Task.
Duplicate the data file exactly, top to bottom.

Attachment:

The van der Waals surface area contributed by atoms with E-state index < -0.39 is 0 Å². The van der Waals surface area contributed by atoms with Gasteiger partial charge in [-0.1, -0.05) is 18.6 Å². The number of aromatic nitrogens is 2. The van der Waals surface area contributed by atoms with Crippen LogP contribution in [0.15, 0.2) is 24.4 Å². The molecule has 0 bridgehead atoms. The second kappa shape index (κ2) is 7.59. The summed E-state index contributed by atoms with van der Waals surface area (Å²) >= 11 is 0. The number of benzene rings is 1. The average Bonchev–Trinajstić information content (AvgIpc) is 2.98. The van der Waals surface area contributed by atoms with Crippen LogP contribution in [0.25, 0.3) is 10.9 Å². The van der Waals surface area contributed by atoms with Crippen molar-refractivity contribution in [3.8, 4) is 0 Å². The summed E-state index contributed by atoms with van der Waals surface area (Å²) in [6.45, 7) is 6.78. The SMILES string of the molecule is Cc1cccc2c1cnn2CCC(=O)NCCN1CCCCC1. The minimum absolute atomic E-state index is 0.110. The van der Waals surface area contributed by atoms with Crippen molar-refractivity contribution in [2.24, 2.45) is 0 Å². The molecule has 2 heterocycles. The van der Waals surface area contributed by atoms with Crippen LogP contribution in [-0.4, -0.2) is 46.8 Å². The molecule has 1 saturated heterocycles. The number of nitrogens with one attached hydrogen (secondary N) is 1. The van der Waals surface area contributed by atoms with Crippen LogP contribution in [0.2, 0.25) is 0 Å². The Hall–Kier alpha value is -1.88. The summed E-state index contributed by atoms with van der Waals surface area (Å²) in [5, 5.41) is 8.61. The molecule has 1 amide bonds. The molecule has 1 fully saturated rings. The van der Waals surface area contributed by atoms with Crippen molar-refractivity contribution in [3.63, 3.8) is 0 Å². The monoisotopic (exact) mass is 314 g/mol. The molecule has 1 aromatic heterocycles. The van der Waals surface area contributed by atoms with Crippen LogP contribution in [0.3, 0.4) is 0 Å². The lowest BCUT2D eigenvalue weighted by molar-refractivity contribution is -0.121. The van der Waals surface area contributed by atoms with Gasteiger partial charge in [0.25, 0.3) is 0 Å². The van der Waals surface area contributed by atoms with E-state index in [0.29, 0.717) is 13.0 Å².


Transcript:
The van der Waals surface area contributed by atoms with E-state index < -0.39 is 0 Å². The van der Waals surface area contributed by atoms with Gasteiger partial charge in [-0.1, -0.05) is 18.6 Å². The number of aromatic nitrogens is 2. The van der Waals surface area contributed by atoms with Crippen LogP contribution in [0.15, 0.2) is 24.4 Å². The molecule has 0 bridgehead atoms. The second kappa shape index (κ2) is 7.59. The summed E-state index contributed by atoms with van der Waals surface area (Å²) >= 11 is 0. The number of benzene rings is 1. The average Bonchev–Trinajstić information content (AvgIpc) is 2.98. The van der Waals surface area contributed by atoms with Crippen LogP contribution in [0.25, 0.3) is 10.9 Å². The van der Waals surface area contributed by atoms with Crippen molar-refractivity contribution in [3.8, 4) is 0 Å². The summed E-state index contributed by atoms with van der Waals surface area (Å²) in [6.45, 7) is 6.78. The SMILES string of the molecule is Cc1cccc2c1cnn2CCC(=O)NCCN1CCCCC1. The minimum absolute atomic E-state index is 0.110. The van der Waals surface area contributed by atoms with Crippen molar-refractivity contribution in [2.24, 2.45) is 0 Å². The molecule has 2 heterocycles. The van der Waals surface area contributed by atoms with Crippen LogP contribution in [-0.4, -0.2) is 46.8 Å². The molecule has 1 saturated heterocycles. The number of nitrogens with one attached hydrogen (secondary N) is 1. The van der Waals surface area contributed by atoms with Crippen LogP contribution in [0.2, 0.25) is 0 Å². The Hall–Kier alpha value is -1.88. The summed E-state index contributed by atoms with van der Waals surface area (Å²) in [5, 5.41) is 8.61. The molecule has 1 amide bonds. The molecule has 1 fully saturated rings. The van der Waals surface area contributed by atoms with Crippen molar-refractivity contribution in [3.63, 3.8) is 0 Å². The monoisotopic (exact) mass is 314 g/mol. The molecule has 1 aromatic heterocycles. The van der Waals surface area contributed by atoms with Crippen LogP contribution in [0.3, 0.4) is 0 Å². The lowest BCUT2D eigenvalue weighted by molar-refractivity contribution is -0.121. The van der Waals surface area contributed by atoms with Gasteiger partial charge in [0.25, 0.3) is 0 Å². The van der Waals surface area contributed by atoms with E-state index in [0.29, 0.717) is 13.0 Å².